• Toni Pollard: Pollard explained how she stumbled into translating the novella Above the Day, Below the Night by Putu Oka Sukanta when she was about to be made redundant. She says the publisher used a terrible cover for a novel about Indo prostitutes, but having the work published gave her the confidence to contact John McGlynn, because prior to that she had just been translating drivers’ licences etc. Mirah of Banda was her first major translation, and it took 2-3 years because it had to be fitted into part-time teaching work. Now she also works for the Ubud Writers Festival, and has also translated for a couple of other publishers.
  • Isla Winarto: Winarto said that people often assume that translating is easy for her because she grew up in a bilingual, bicultural household, but she didn’t get involved professionally until she encountered George Quinn as her honours degree supervisor.  Translating is not her main source of income, but again John McGlynn was the catalyst for her career as a translator.  She has done 20 short stories and a novel.  She loves reading in the Indonesian language and is currently reading the literary sensation Gadis Kretek by Ratih Kumala (translated by Annie Tucker) which is being made into a film for Netflix. (I am a bit spooked by what appears to be a film that valorises the development of Indonesian cigarettes, even if the feminist in me likes to see a woman given credit where credit is due.  Smoking is a serious health problem in Indonesia claiming 300,000 lives every year.)

These translators made the point that I have heard many times before: literary translation is a labour of love and it is rare to earn a living from it.  It has to be an adjunct to other income producing work, preferably in ways that enrich the translator’s knowledge of the language and culture they are working in.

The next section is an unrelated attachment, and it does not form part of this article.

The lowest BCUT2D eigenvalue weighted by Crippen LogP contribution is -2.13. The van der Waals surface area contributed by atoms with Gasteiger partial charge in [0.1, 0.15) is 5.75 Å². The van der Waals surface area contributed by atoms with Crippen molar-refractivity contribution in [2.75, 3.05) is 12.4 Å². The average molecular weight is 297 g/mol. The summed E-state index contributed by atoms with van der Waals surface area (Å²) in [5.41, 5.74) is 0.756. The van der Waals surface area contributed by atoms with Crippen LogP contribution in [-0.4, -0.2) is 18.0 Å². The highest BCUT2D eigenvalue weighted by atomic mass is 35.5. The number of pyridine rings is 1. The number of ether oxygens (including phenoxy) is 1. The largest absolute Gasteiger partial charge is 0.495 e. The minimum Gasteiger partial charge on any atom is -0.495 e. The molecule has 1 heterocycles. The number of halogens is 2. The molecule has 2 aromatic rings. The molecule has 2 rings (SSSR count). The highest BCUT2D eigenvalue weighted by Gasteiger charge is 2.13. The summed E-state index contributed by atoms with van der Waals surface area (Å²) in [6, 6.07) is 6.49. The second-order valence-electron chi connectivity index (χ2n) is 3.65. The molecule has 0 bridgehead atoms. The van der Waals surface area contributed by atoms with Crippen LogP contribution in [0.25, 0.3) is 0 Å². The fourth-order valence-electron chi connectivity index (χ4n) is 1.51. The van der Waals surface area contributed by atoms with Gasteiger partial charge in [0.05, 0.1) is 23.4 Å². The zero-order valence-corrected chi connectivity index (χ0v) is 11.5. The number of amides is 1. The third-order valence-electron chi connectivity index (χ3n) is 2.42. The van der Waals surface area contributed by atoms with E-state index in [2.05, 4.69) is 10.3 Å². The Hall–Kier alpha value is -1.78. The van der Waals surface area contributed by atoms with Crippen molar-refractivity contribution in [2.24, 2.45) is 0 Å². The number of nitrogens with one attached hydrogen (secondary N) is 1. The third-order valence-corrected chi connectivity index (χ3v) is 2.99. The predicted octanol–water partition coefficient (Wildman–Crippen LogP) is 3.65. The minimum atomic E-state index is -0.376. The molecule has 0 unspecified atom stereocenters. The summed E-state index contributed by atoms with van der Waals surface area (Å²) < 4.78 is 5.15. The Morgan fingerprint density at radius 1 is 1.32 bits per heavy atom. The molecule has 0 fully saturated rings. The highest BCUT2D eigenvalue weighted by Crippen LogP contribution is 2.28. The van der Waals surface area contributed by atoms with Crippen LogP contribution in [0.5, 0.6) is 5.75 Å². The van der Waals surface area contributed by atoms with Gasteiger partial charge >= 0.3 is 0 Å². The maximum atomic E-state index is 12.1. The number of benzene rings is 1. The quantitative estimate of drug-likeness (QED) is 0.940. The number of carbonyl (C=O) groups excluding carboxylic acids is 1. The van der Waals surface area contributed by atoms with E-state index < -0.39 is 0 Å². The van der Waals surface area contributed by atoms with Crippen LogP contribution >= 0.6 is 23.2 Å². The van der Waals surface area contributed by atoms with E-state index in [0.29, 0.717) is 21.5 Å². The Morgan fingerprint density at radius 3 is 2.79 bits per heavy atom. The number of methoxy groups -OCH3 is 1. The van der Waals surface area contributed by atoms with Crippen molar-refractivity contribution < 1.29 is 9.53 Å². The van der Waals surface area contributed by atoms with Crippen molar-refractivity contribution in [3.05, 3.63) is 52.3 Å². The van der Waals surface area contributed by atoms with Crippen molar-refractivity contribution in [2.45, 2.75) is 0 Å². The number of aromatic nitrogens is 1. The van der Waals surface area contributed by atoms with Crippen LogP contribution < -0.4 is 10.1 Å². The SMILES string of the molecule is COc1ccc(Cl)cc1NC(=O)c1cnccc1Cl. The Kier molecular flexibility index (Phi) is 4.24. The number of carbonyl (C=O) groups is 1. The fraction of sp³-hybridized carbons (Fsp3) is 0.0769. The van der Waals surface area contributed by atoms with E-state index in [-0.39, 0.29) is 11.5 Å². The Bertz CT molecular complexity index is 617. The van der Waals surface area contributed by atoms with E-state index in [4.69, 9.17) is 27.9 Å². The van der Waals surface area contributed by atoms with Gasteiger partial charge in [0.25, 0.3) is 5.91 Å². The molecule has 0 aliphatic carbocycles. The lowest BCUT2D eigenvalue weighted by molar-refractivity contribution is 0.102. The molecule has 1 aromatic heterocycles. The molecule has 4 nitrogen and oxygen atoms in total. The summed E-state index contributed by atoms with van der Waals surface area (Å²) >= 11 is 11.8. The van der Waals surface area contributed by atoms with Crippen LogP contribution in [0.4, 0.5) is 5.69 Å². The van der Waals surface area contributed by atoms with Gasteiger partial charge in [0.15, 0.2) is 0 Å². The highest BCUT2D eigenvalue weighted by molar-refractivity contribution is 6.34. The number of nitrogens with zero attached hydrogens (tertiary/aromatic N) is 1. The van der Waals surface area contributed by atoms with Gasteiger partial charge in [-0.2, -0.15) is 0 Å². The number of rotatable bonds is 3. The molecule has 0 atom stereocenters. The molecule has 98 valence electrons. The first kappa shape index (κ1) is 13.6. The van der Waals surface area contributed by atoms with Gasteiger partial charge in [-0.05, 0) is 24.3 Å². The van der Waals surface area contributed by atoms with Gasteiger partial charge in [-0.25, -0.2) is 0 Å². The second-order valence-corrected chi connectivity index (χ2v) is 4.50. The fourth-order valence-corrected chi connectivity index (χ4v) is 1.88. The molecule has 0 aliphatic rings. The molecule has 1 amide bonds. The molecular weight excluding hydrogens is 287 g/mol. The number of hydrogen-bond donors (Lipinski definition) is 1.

The discussion then turned to what the ingredients of a book worthy of translation might be. John McGlynn’s advice is to:

  • Start with a good work.  If the original work is badly written, then the translation should read badly as well because that’s a good translation.  It’s not the job of a translator to fix it or make a text better than it is.
  • Work on something that you like, or else it’s no fun.  He mentioned his early work as a translator of texts about Indonesian economics, which was definitely not fun.
  • Try to make it as good in English as it is Indonesian.
  • Believe in what you’re doing.  His project is to bring the book to a wider audience, and that’s important work to be doing.

George Quinn agreed that a translator should not embellish a work. but then went on to raise the question of cultural differences that interact with the literary conventions of English.

  • Sometimes complying with those English traditions can so some ‘violence’ to the original.  He gave the example of Javanese honorifics levels (respect levels) which are not present in Indo or in English, but are very important in Javanese Lit. It can be hard to manage the untranslatable.  He referred also to tu/vous in French, and how that distinction is multiplied many times over in Javanese. The moderator Kestity also mentioned the same issue when translating the other way, giving the example of referring to an older person using kamu which would be very disrespectful.